Native plants are hard to find, so gardeners don’t buy them. Nobody buys them, so suppliers don’t stock them. Nobody sells them, so farmers have no reason to grow them. It’s a vicious circle that Albemarle County staff is trying to remedy.
Four months after the county published its native plants online database, Water Resources Specialist Repp Glaettli hosted a native plant symposium last Wednesday, a two-hour seminar aimed at showing small business owners, farmers, and landscapers how to market indigenous flowers, shrubs, and trees to consumers.
When I asked why the county is pushing native plants, Glaettli laughed and said “How many reasons do you want?” They’ve had thousands of years to adjust to the area’s soil, climate, and pests; they increase diversity of the bird population; they create a “sense of place”; and, contrary to popular to belief, they’re much easier to grow than non-native species.
The county has taken on a regional leadership role, encouraging the use of indigenous plants, Glaettli said, by adopting a standard operating procedure to use 80 percent natives when landscaping on Albemarle property. He said the county cannot require anyone else to do the same, but he certainly hopes garden centers and landowners will catch on and follow suit.
At Wednesday’s presentation, Eastern Shore Region Steward Dot Field spoke about her experience working with Plant ES Natives, a movement that began in 2009, encouraging Eastern Shore businesses to carry and market native plants to local gardeners. Now nearly four years old, the campaign, funded by a Department of Environmental Quality grant, has a logo that is recognizable across the region and Field said garden center owners are more educated and willing to stock native plants.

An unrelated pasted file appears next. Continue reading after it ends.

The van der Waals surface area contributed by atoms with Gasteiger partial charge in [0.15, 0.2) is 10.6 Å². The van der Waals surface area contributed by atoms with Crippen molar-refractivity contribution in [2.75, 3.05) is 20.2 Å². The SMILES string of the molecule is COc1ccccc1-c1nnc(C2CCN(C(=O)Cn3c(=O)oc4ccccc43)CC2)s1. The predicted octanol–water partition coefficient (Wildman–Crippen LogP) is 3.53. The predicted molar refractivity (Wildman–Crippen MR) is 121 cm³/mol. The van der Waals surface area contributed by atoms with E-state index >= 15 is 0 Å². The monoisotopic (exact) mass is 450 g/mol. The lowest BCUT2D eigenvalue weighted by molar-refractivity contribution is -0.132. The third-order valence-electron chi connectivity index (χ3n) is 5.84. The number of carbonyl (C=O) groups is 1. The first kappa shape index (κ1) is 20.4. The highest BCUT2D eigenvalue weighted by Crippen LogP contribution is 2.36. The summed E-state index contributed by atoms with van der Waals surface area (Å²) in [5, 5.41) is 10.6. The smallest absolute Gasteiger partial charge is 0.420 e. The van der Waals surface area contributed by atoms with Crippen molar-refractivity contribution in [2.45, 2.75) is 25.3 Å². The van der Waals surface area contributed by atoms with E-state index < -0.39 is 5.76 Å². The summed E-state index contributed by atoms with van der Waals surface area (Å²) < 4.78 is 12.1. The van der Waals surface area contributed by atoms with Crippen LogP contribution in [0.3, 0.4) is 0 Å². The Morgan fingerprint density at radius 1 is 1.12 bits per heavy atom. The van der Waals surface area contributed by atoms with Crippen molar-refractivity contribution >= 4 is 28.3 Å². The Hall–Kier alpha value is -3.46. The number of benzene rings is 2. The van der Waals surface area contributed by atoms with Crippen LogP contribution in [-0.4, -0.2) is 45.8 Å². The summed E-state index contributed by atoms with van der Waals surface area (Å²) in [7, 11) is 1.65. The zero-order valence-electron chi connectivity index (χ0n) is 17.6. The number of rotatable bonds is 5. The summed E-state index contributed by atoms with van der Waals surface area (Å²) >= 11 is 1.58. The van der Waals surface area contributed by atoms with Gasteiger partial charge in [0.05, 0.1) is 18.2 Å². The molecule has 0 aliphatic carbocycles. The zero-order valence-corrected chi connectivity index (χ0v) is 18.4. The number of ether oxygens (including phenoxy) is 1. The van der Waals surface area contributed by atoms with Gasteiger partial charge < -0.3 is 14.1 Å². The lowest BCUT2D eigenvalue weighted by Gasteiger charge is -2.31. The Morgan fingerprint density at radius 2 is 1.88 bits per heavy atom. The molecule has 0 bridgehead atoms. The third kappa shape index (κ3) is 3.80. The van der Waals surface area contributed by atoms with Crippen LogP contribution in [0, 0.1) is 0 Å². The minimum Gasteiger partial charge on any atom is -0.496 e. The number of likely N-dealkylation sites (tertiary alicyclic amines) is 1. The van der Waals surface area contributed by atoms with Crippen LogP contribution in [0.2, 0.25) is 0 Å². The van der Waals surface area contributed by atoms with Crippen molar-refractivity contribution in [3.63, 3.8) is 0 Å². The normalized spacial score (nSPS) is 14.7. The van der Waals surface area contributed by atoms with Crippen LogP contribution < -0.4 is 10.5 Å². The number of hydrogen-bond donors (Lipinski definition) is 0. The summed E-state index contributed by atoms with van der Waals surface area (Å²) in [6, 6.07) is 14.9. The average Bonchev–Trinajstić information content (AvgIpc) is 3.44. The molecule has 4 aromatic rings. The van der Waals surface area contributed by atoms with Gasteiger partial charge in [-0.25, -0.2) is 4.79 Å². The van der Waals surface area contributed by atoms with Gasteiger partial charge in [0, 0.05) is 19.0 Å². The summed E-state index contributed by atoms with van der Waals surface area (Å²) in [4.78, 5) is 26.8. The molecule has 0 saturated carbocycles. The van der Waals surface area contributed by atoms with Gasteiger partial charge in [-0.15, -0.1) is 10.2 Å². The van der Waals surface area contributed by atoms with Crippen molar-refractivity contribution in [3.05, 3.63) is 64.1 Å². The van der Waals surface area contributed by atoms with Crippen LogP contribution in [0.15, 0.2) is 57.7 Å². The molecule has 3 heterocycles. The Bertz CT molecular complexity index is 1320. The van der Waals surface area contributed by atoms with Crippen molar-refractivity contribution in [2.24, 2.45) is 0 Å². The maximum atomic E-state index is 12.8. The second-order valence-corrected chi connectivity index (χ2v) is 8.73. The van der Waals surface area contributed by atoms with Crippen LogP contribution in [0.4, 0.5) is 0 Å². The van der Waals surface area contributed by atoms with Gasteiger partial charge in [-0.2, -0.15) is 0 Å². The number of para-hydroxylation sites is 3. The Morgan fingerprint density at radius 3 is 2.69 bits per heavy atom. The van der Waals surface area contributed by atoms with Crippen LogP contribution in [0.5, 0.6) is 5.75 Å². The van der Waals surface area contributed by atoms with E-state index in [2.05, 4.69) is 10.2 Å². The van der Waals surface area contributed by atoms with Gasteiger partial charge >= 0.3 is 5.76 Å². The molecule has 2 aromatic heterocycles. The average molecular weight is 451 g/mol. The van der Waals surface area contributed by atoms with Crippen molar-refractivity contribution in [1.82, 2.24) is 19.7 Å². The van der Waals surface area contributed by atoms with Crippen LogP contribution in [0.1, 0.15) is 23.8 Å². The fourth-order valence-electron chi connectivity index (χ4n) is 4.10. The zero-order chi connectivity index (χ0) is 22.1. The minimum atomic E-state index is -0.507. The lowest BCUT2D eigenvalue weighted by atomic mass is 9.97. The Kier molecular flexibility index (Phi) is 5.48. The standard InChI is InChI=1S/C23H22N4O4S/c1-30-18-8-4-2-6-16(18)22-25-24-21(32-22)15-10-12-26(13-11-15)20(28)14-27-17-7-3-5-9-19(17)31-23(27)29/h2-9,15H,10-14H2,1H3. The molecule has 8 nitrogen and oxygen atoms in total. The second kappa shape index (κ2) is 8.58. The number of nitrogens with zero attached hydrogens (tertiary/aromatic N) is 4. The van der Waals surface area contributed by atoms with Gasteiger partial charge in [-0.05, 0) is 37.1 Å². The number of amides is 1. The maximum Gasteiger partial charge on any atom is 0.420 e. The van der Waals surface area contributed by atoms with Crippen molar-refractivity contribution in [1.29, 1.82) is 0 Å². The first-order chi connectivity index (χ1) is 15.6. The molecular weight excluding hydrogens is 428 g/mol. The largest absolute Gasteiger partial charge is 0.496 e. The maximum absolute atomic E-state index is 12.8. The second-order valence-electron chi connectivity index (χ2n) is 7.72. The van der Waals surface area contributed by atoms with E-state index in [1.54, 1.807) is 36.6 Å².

Albemarle County staff want to emulate the Eastern Shore’s success here in Central Virginia. Field said collaboration across the board is essential to a successful campaign, so getting everybody from gardeners and farmers to store owners and landscapers together in one room was a good place to start.
“Partnership, partnership, partnership,” she said. “That’s the only way it works.”
Gardeners are hesitant to buy natives to plant in their yards, Field said, because most people simply think they’re not pretty enough.
“They think all native plants are scraggly and ugly,” she said, so an important step is encouraging garden centers to display blooming native flowers in the front of the store where customers are likely to see them.
Other barriers include the assumption that they’re difficult to grow and propagate, they usurp other plants, and they’re almost impossible find. The latter, she said, is unfortunately true. But plants native to Virginia include wildflowers, ferns, vines, shrubs of all sizes, and even large trees—many of which she said blossom beautifully, and are easier to grow because they’re already accustomed to their surroundings.
Other local organizations are already coming together with the county to make Charlottesville-Albemarle a native plant haven. The Thomas Jefferson Soil & Water Conservation District is initiating conservation assistance programs like “Turf to Natives,” which offers financial incentives for converting yards into areas of native wildgrasses. The Charlottesville Area Tree Stewards is offering $25 tree vouchers for homeowners in certain neighborhoods, with a focus on native trees like redbuds, dogwoods, and fringe trees.
To get started on your own native plant project, check out albemarle.org/nativeplants.